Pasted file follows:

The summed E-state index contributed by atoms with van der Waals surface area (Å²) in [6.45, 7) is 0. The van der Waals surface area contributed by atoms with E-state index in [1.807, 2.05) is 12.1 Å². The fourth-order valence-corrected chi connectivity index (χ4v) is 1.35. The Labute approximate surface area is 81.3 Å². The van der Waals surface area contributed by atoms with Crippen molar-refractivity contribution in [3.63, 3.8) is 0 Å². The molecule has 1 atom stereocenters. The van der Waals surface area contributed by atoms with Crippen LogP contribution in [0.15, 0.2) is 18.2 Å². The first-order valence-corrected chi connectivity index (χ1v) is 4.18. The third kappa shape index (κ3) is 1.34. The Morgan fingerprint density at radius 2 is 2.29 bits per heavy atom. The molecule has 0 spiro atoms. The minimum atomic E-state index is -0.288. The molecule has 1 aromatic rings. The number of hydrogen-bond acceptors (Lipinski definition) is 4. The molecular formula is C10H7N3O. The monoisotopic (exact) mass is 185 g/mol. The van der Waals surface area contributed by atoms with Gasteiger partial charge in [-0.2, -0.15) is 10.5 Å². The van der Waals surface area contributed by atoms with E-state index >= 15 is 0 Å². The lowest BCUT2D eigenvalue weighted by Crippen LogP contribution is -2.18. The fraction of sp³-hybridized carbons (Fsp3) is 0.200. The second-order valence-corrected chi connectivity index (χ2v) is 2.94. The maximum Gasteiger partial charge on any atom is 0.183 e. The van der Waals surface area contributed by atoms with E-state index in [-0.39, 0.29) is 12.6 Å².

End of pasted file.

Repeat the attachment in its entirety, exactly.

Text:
The summed E-state index contributed by atoms with van der Waals surface area (Å²) in [6.45, 7) is 0. The van der Waals surface area contributed by atoms with E-state index in [1.807, 2.05) is 12.1 Å². The fourth-order valence-corrected chi connectivity index (χ4v) is 1.35. The Labute approximate surface area is 81.3 Å². The van der Waals surface area contributed by atoms with Crippen molar-refractivity contribution in [3.63, 3.8) is 0 Å². The molecule has 1 atom stereocenters. The van der Waals surface area contributed by atoms with Crippen LogP contribution in [0.15, 0.2) is 18.2 Å². The first-order valence-corrected chi connectivity index (χ1v) is 4.18. The third kappa shape index (κ3) is 1.34. The Morgan fingerprint density at radius 2 is 2.29 bits per heavy atom. The molecule has 0 spiro atoms. The minimum atomic E-state index is -0.288. The molecule has 1 aromatic rings. The number of hydrogen-bond acceptors (Lipinski definition) is 4. The molecular formula is C10H7N3O. The monoisotopic (exact) mass is 185 g/mol. The van der Waals surface area contributed by atoms with Gasteiger partial charge in [-0.2, -0.15) is 10.5 Å². The van der Waals surface area contributed by atoms with E-state index >= 15 is 0 Å². The lowest BCUT2D eigenvalue weighted by Crippen LogP contribution is -2.18. The fraction of sp³-hybridized carbons (Fsp3) is 0.200. The second-order valence-corrected chi connectivity index (χ2v) is 2.94. The maximum Gasteiger partial charge on any atom is 0.183 e. The van der Waals surface area contributed by atoms with E-state index in [-0.39, 0.29) is 12.6 Å².